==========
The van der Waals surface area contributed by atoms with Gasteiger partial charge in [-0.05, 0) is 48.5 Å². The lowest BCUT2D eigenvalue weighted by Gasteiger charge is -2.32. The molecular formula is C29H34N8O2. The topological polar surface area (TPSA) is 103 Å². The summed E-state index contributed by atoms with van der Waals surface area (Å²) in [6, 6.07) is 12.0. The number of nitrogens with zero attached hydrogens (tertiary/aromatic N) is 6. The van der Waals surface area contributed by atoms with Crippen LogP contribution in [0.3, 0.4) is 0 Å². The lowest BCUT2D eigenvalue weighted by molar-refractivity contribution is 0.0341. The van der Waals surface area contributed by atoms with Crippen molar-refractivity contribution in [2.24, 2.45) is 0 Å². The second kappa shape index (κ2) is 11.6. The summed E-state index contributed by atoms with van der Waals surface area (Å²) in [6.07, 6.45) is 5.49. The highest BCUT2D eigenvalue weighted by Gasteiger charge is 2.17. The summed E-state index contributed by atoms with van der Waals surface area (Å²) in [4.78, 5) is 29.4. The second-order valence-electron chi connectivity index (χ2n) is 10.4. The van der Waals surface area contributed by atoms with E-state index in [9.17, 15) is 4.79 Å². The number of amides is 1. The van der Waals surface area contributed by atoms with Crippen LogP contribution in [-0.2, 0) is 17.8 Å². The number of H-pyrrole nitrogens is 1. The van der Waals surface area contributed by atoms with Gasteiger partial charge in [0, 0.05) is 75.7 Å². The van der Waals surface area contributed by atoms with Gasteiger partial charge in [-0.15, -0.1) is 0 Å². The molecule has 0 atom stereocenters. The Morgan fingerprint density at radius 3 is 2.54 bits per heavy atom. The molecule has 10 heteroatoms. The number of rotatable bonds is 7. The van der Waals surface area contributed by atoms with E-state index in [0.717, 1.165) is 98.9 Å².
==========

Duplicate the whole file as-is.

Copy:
The van der Waals surface area contributed by atoms with Gasteiger partial charge in [-0.05, 0) is 48.5 Å². The lowest BCUT2D eigenvalue weighted by Gasteiger charge is -2.32. The molecular formula is C29H34N8O2. The topological polar surface area (TPSA) is 103 Å². The summed E-state index contributed by atoms with van der Waals surface area (Å²) in [6, 6.07) is 12.0. The number of nitrogens with zero attached hydrogens (tertiary/aromatic N) is 6. The van der Waals surface area contributed by atoms with Crippen LogP contribution in [0.3, 0.4) is 0 Å². The lowest BCUT2D eigenvalue weighted by molar-refractivity contribution is 0.0341. The van der Waals surface area contributed by atoms with Crippen molar-refractivity contribution in [2.24, 2.45) is 0 Å². The second kappa shape index (κ2) is 11.6. The summed E-state index contributed by atoms with van der Waals surface area (Å²) in [6.07, 6.45) is 5.49. The highest BCUT2D eigenvalue weighted by Gasteiger charge is 2.17. The summed E-state index contributed by atoms with van der Waals surface area (Å²) in [4.78, 5) is 29.4. The second-order valence-electron chi connectivity index (χ2n) is 10.4. The van der Waals surface area contributed by atoms with E-state index in [9.17, 15) is 4.79 Å². The number of amides is 1. The van der Waals surface area contributed by atoms with Crippen LogP contribution in [-0.2, 0) is 17.8 Å². The number of H-pyrrole nitrogens is 1. The van der Waals surface area contributed by atoms with Gasteiger partial charge in [0, 0.05) is 75.7 Å². The van der Waals surface area contributed by atoms with Gasteiger partial charge in [-0.15, -0.1) is 0 Å². The molecule has 0 atom stereocenters. The Morgan fingerprint density at radius 3 is 2.54 bits per heavy atom. The molecule has 10 heteroatoms. The number of rotatable bonds is 7. The van der Waals surface area contributed by atoms with E-state index in [0.717, 1.165) is 98.9 Å².